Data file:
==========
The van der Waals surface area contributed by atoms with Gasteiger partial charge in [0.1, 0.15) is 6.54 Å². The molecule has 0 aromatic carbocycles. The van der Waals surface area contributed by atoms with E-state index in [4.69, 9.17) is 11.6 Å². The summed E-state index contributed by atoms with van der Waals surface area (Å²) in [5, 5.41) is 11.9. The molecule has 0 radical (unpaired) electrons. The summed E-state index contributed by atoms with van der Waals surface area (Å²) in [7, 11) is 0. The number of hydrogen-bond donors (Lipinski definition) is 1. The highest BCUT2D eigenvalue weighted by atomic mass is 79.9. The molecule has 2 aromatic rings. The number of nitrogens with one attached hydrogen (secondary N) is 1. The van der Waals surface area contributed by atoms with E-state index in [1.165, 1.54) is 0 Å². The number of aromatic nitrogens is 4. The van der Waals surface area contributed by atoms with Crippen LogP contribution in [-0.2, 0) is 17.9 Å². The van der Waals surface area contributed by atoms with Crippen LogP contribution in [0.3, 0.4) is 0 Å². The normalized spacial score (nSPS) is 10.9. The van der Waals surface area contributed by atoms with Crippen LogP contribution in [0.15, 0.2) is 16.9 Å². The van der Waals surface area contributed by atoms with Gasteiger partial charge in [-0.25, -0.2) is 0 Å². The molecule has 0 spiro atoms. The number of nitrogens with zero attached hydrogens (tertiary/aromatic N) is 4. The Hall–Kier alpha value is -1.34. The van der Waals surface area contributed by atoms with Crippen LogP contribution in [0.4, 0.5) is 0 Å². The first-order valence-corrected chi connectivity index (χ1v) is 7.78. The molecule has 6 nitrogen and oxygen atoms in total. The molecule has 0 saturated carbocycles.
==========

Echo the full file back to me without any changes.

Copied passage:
The van der Waals surface area contributed by atoms with Gasteiger partial charge in [0.1, 0.15) is 6.54 Å². The molecule has 0 aromatic carbocycles. The van der Waals surface area contributed by atoms with E-state index in [4.69, 9.17) is 11.6 Å². The summed E-state index contributed by atoms with van der Waals surface area (Å²) in [5, 5.41) is 11.9. The molecule has 0 radical (unpaired) electrons. The summed E-state index contributed by atoms with van der Waals surface area (Å²) in [7, 11) is 0. The number of hydrogen-bond donors (Lipinski definition) is 1. The highest BCUT2D eigenvalue weighted by atomic mass is 79.9. The molecule has 2 aromatic rings. The number of nitrogens with one attached hydrogen (secondary N) is 1. The van der Waals surface area contributed by atoms with E-state index in [1.165, 1.54) is 0 Å². The number of aromatic nitrogens is 4. The van der Waals surface area contributed by atoms with Crippen LogP contribution in [-0.2, 0) is 17.9 Å². The van der Waals surface area contributed by atoms with Crippen LogP contribution in [0.3, 0.4) is 0 Å². The normalized spacial score (nSPS) is 10.9. The van der Waals surface area contributed by atoms with Crippen LogP contribution in [0.15, 0.2) is 16.9 Å². The van der Waals surface area contributed by atoms with Gasteiger partial charge in [-0.25, -0.2) is 0 Å². The molecule has 0 spiro atoms. The number of nitrogens with zero attached hydrogens (tertiary/aromatic N) is 4. The Hall–Kier alpha value is -1.34. The van der Waals surface area contributed by atoms with Crippen LogP contribution in [0.4, 0.5) is 0 Å². The first-order valence-corrected chi connectivity index (χ1v) is 7.78. The molecule has 6 nitrogen and oxygen atoms in total. The molecule has 0 saturated carbocycles.